I want you to stay with me—don’t go down that path because there is Good News for all of us! There is an eternal joy available to all people…
a joy that doesn’t fade. It’s that same joy the angel of the Lord proclaimed to the shepherds when he said,

“Behold, I bring you good news of great joy
that will be for all the people.
11 For unto you is born this day in the city of David a Savior,
who is Christ the Lord.”

You see, those moments of joy we experience now, like receiving a long-awaited package, are just a foretaste of the eternal joy found in the Gospel of Christ. In fact, it’s the Gospel that gives joy meaning. We can be filled with “Great Joy” this morning because the Gospel ushers in an eternal joy.

Jesus, our eternal Savior, is the starting point for everlasting joy, not a package, or something else we’re chasing after, that in the end, only falls short in fulfilling the longings we have for lasting joy.


To drive this reality home, we’re gonna to look at:

The Announcement of Joy (Luke 2),
The Experience of Joy (John 15 & Gal. 2),
The Resiliency of Joy (Heb. 2, 1 Pet. 4)

Let’s begin our time reflecting on joy by going back to the angel’s proclamation to the shepherds.

  1. The Announcement of Joy (Luke 2)

Luke tells us the shepherds were living outside in fields watching over their flocks when suddenly the angel of the Lord appeared, and the glory of the Lord shone all around them. It was a terrifying experience for the shepherds, to say the least!

10 And the angel said to them, “Fear not, for behold, I bring you good news of great joy that will be for all the people. 11 For unto you is born this day in the city of David a Savior, who is Christ the Lord. 12 And this will be a sign for you: you will find a baby wrapped in swaddling cloths and lying in a manger.” 13 And suddenly there was with the angel a multitude of the heavenly host praising God and saying,

14    “Glory to God in the highest,

and on earth peace among those with whom he is pleased!” (ESV)

Imagine what that experience must have been like for the shepherds…

Over the generations shepherding had changed from being a family business like it was in David’s time to being a despised occupation.

People looked down on shepherds. Many times, shepherds were accused of robbery and using land they had no rights to.

They were generally considered “unclean” because of their work.
They were in daily contact with dirty, smelly sheep, manure,
their own blood from cuts and scrapes, and insects that buzzed around them. In the Jewish community, all of this meant that shepherds were seldom clean enough to worship with God’s people in God’s presence. So, they were generally treated as outsiders.

Yet, here in Luke’s gospel, we have the angel of the Lord proclaiming the birth of Jesus to the least likely people to receive such wonderful news…

…The shepherds are first to hear the good news and then invited to come and worship the Savior who had been born! The very ones who were considered outsiders, who would have been considered the least worthy, are the ones who have this magnificent experience!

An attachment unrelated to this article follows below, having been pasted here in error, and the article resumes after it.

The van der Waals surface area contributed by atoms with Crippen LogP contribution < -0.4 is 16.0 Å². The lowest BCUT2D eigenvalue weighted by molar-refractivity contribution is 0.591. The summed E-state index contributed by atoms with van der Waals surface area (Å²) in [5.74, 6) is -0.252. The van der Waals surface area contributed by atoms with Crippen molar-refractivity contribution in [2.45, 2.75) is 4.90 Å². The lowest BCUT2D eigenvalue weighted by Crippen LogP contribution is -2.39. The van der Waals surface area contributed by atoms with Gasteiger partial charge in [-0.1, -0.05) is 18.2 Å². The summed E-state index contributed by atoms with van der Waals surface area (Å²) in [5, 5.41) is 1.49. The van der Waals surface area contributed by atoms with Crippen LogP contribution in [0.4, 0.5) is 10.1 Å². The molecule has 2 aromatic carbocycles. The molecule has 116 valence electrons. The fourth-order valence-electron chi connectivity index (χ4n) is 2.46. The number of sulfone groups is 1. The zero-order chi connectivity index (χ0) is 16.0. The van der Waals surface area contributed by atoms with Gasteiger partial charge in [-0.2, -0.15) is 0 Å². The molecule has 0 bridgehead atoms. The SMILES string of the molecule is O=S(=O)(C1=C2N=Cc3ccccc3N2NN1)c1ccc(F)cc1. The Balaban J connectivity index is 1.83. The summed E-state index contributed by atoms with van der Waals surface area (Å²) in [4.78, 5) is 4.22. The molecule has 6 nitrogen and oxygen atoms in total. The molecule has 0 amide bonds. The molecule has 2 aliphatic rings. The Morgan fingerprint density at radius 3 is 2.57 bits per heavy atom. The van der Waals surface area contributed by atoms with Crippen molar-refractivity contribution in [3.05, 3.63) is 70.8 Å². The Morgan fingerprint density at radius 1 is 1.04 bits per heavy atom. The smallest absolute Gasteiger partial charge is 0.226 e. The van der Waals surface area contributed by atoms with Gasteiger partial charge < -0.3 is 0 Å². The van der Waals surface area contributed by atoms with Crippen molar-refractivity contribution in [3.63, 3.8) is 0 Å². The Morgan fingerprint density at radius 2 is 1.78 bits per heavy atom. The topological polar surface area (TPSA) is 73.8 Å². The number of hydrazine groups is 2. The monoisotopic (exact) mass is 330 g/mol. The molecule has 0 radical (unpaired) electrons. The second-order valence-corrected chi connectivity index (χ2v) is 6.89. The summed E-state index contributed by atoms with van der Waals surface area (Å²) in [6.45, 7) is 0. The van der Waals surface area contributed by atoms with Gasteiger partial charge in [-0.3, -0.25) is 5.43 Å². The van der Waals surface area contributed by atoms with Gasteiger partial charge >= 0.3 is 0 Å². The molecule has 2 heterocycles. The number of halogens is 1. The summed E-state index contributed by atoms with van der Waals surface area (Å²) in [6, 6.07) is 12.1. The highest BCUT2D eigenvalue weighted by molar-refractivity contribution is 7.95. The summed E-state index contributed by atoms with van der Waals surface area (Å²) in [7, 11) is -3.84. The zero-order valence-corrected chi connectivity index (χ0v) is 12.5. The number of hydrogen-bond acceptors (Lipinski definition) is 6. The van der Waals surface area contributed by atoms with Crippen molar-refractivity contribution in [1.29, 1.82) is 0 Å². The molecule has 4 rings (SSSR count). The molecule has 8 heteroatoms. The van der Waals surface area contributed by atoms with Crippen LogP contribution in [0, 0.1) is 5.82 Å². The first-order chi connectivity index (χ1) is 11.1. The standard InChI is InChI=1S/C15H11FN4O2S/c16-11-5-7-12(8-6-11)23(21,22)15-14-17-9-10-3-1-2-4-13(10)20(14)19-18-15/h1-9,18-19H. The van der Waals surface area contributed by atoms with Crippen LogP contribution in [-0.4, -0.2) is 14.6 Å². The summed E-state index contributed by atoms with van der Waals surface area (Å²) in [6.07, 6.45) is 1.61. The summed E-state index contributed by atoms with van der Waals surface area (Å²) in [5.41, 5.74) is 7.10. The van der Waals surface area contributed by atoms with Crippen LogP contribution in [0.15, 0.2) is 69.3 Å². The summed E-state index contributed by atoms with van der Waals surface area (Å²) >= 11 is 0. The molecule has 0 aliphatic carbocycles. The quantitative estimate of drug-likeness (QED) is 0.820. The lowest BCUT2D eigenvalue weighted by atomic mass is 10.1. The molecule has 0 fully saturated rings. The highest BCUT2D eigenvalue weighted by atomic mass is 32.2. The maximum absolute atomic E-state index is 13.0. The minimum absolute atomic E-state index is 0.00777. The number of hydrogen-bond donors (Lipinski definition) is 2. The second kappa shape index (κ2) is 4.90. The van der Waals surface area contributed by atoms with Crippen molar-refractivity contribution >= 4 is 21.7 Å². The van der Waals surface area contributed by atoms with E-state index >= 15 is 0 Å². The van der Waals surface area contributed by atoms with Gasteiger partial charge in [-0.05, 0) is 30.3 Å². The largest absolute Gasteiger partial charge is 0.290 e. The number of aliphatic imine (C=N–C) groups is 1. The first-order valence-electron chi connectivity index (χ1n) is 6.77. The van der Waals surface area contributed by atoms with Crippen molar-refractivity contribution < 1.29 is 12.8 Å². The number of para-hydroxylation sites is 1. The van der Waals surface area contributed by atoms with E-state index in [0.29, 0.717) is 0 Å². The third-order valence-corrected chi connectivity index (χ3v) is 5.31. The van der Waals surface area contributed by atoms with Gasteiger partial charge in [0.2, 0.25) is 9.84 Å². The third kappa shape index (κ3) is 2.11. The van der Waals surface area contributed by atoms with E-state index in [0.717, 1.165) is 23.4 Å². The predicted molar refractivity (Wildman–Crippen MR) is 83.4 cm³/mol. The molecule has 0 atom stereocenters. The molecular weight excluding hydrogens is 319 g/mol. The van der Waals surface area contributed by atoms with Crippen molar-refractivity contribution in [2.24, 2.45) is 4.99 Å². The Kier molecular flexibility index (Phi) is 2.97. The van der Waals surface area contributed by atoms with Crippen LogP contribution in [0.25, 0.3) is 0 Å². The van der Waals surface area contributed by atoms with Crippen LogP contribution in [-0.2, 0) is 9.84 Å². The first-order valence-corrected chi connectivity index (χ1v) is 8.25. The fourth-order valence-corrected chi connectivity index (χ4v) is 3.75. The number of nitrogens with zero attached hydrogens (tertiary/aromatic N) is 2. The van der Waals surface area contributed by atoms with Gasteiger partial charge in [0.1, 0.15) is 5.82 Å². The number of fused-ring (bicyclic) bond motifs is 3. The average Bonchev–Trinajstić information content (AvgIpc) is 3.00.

And now think of this: These shepherds will be linked to the
birth of Jesus forever. That’s amazing. It’s humbling.

In the Gospels, we see Jesus doing the same thing the angel did.

He continually reached out to the outcast and unwelcomed outsiders.

He would eventually give His life for them, making a way for them to experience peace with God. And it’s this peace with God—this being made complete/whole—that’s the “good news of great joy!”

And here’s where it gets really good…You know, we’re not that different from the shepherds or the folks Jesus reached out to. All of us at one time were separated from God. We were in some shape or form outcasts. And that same gospel of great joy that was proclaimed to the shepherds, and is continually proclaimed to the present day, is proclaimed to you too!

Because of the gospel of Jesus, we can experience today the same joy of the shepherds.

This brings us to our second point…

  1. The Experience of Joy (John 15 & Gal. 2)

You see, we experience joy when we live in relationship with Jesus.
And in chapter 15 of John’s gospel, we see what this relationship looks like. But, before we go there, I want you to remember what Trace said last week about love…because it’s important: He said, “If we’re going to experience love fully, as God intended, we have to have the right starting point.” …The same is true with a relationship with Jesus; we have to go to the right starting point.

Well, here, in John’s gospel, Jesus tells us what the starting point is:
Relationship with Jesus begins by abiding in Him. The only way to live a truly good life is to stay close to Him. The starting point begins with us maintaining a relationship with Jesus.

Keep that in mind as you listen to what Jesus said to his disciples…

9 “As the Father has loved me, I have also loved you. Remain in my love. 10 If you keep my commands you will remain in my love,

just as I have kept my Father’s commands and remain in his love.

11 “I have told you these things so that my joy may be in you and your joy may be complete. (CSB)

See, love now becomes an absolute command for believers and an essential quality for a relationship with God and others. We can’t forget how much Christ loves us. He loves us as much as God loved Him. When we remain in Christ’s love and keep his commands, we remain in God’s love also.

Here’s the cool thing about this passage:
Jesus is telling the disciples (and us) that we can experience the joy He Himself always experienced—this is done by remaining in Him.